Princess Kate was the picture of elegance as she joined her husband Prince William at the state banquet on Tuesday evening.
King Charles hosted South African president, Cyril Ramaphosa, at Buckingham Palace – and was supported by key members of his family, including the Prince and Princess of Wales.
Mother-of-three Kate stunned onlookers in a bridal white Jenny Packham ‘Elspeth’ dress, which was adorned with sequins. She completed her show-stopping look with the Lover’s Knot tiara – a favorite of the late Princess Diana.
And while Kate was the absolute epitome of style and sophistication, she did let her composure slip, momentarily, during the speech given by her father-in-law, King Charles.
The kind-hearted monarch chose to open his speech using six greetings from nine African languages – including Venda, President Ramaphosa’s own language.
His efforts went down a storm with his VIP guest, who could be seen reacting with enthusiasm and turning to the Princess after each utterance.
His passionate response certainly made its mark on Kate. She could be seen giggling away as President Ramaphosa listened to Charles’s greetings before leaning in to share a few words.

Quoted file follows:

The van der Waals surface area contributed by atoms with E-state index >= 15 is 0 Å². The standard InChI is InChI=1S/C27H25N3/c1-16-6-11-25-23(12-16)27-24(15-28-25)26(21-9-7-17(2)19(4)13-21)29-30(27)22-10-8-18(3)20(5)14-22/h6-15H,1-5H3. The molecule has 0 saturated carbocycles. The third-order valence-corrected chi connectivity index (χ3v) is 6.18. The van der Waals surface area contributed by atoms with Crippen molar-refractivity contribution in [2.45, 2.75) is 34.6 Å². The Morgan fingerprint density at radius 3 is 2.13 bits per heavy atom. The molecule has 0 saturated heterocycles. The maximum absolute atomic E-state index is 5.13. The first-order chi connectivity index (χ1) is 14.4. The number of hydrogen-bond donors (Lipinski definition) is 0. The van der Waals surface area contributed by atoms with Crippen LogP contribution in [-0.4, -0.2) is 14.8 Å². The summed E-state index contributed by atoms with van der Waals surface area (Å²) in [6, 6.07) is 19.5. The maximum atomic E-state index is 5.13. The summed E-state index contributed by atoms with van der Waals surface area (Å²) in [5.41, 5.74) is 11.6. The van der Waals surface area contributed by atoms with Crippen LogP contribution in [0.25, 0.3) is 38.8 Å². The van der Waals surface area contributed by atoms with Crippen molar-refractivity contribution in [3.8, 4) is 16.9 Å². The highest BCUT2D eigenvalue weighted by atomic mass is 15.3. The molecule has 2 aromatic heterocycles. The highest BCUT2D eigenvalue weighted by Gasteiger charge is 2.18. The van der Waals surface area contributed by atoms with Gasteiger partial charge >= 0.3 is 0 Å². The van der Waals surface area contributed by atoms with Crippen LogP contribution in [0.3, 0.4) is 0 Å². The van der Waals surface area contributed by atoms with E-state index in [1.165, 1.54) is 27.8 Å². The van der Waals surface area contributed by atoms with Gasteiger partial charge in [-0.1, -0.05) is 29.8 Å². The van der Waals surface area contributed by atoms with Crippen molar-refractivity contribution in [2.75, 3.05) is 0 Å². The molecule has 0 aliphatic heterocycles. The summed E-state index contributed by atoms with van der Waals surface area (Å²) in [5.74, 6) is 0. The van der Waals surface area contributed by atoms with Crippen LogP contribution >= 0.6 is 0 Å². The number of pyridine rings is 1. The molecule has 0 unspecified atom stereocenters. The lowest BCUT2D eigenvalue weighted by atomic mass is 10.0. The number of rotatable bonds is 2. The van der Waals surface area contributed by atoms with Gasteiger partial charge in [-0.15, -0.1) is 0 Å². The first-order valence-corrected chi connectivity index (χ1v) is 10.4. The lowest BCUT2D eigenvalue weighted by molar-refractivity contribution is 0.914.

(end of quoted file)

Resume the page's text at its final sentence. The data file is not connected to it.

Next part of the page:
During his speech, the King touchingly reflected on his late mother’s relationship with South Africa, saying: “The late Queen had the great pleasure of hosting Presidents Mandela, Mbeki and Zuma for State Visits to the United Kingdom, at all of which I was present.
“On each of those occasions, she expressed her admiration for your country and its people, its vibrancy, natural beauty and diversity.
“And she always talked warmly of her return to your country in 1995, as the guest of President Mandela, after the momentous events – driven from within South Africa and supported by so many around the world, including here in the United Kingdom – that brought democracy to your country.
“During one of my own visits to South Africa, in 1997, President Mandela told me that he had conferred on my mother a special name – Motlalepula, meaning ‘to come with rain’.
“I have been reassured that this was a mark of the particular affection President Mandela felt for the Queen… rather than a remark on the British habit of taking our weather with us!”